How STEM policy innovations rise to the state higher education governance system's agenda during a period of economic recession
Leming, Heidi Scheusner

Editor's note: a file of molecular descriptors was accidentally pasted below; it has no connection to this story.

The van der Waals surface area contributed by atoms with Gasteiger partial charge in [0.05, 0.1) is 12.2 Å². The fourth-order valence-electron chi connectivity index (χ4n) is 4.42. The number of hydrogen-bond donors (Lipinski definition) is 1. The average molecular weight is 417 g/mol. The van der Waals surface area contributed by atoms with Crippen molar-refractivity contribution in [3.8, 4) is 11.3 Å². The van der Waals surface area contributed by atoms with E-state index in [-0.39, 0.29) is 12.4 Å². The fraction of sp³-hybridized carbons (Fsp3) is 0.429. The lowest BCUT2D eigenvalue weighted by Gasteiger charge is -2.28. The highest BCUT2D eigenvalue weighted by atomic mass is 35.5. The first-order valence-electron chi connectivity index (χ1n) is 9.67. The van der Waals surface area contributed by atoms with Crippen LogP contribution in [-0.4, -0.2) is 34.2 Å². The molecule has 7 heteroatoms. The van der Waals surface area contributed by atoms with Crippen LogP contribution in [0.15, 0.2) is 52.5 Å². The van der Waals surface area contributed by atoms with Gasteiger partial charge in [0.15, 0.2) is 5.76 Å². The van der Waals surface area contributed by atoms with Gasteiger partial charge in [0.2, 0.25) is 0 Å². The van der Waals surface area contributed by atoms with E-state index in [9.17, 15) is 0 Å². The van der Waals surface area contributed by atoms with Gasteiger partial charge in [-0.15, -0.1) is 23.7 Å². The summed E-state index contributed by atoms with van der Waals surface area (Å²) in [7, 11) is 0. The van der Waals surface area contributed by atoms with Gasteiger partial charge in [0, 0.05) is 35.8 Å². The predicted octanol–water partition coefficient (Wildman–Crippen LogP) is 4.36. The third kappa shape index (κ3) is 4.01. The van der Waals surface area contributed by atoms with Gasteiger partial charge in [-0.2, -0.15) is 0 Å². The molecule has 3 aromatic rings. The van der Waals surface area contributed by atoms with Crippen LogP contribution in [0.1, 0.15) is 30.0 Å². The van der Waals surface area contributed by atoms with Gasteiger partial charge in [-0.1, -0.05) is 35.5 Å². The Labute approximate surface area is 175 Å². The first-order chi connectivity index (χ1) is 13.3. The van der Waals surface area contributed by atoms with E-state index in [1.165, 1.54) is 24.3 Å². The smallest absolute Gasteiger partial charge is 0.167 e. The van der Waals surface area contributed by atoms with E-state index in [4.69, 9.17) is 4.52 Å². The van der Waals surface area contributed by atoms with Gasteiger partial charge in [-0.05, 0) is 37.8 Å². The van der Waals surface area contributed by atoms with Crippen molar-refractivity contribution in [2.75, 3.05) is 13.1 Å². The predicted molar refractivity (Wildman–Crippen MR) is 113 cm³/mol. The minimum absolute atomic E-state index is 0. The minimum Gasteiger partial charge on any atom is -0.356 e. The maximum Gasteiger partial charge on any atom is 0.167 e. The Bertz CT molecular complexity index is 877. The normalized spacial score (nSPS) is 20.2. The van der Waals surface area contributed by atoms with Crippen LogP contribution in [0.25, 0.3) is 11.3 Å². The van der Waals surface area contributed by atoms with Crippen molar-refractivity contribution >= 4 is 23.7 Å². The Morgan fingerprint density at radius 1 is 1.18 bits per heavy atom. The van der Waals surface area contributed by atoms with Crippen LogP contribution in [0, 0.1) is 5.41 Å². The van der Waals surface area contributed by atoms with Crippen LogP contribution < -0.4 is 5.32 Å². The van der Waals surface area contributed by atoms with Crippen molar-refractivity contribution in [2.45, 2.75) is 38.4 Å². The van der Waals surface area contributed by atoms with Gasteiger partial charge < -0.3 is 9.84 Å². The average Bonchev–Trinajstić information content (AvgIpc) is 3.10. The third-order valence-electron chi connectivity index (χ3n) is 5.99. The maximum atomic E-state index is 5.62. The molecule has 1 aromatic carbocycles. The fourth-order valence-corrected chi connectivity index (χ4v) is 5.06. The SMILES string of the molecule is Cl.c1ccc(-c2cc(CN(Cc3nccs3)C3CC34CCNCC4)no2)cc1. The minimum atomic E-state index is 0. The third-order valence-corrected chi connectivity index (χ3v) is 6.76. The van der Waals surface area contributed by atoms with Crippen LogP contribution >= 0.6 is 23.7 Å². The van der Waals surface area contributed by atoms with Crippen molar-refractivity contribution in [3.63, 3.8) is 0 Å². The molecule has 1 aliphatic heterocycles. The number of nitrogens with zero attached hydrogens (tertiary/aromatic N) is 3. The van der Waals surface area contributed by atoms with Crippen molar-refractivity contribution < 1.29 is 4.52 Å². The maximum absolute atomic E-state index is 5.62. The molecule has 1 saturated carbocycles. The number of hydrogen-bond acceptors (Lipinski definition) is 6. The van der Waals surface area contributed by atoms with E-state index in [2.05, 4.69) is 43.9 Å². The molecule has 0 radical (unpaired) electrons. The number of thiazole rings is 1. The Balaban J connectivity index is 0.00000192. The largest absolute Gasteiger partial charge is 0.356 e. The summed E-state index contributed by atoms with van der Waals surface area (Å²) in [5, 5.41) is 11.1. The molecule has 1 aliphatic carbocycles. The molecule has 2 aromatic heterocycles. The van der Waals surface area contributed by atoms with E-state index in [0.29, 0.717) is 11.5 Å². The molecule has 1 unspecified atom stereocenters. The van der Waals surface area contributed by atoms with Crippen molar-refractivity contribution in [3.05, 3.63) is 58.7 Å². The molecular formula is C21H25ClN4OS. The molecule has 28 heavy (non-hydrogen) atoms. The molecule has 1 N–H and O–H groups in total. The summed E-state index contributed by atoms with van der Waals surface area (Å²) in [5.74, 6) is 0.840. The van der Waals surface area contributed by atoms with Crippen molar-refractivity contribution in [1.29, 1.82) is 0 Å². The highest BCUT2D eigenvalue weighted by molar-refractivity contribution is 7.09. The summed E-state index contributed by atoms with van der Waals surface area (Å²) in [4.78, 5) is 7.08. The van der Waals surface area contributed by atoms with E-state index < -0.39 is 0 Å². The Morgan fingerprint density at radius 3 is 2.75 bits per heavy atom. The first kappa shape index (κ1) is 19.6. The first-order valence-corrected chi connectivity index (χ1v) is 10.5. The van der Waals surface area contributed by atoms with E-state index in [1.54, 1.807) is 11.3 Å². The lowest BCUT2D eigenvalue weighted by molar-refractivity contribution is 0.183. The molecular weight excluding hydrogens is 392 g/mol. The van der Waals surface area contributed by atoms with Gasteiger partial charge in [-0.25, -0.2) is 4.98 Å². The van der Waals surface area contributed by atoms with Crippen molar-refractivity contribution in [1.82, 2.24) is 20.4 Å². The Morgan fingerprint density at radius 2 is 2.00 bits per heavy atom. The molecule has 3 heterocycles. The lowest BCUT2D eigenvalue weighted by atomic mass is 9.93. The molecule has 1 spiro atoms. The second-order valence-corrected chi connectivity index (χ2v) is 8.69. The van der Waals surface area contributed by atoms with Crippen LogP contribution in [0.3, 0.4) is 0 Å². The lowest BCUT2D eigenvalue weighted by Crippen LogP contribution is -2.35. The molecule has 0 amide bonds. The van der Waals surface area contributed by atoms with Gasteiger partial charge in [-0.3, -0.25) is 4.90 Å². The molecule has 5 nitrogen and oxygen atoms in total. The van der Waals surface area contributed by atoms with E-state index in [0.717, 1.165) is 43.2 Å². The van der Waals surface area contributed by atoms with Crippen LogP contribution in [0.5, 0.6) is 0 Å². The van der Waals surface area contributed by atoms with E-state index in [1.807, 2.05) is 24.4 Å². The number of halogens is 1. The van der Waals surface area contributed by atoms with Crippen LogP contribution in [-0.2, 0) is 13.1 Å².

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The economic downturn in 2007 forced higher education institutions and agencies to think strategically about how to support institutional missions and academic initiatives. The purpose of this dissertation is to describe how STEM innovations emerge on the state higher education agency agenda during a time of economic recession by focusing on the external influences that raise particular STEM innovations to the state policy agenda. Through a comparative case study of three states at different stages of policy innovation, including one state viewed as a “non-adopter,” the view of policy leaders on the role of national and regional networks in guiding practice is examined. These cases describe the internal and external influences on STEM innovations through a narrative chronology of events and analyze the diffusion of innovations using two diffusion theories – national interaction model and regional diffusion. A third theoretical framework used to guide this study, institutional theory, describes state level discourse as it relates to the neoliberal ideology guiding state governing boards in STEM policy innovation. Findings identified how federal incentives and national professional networks shape policy leaders’ opinions on STEM innovations.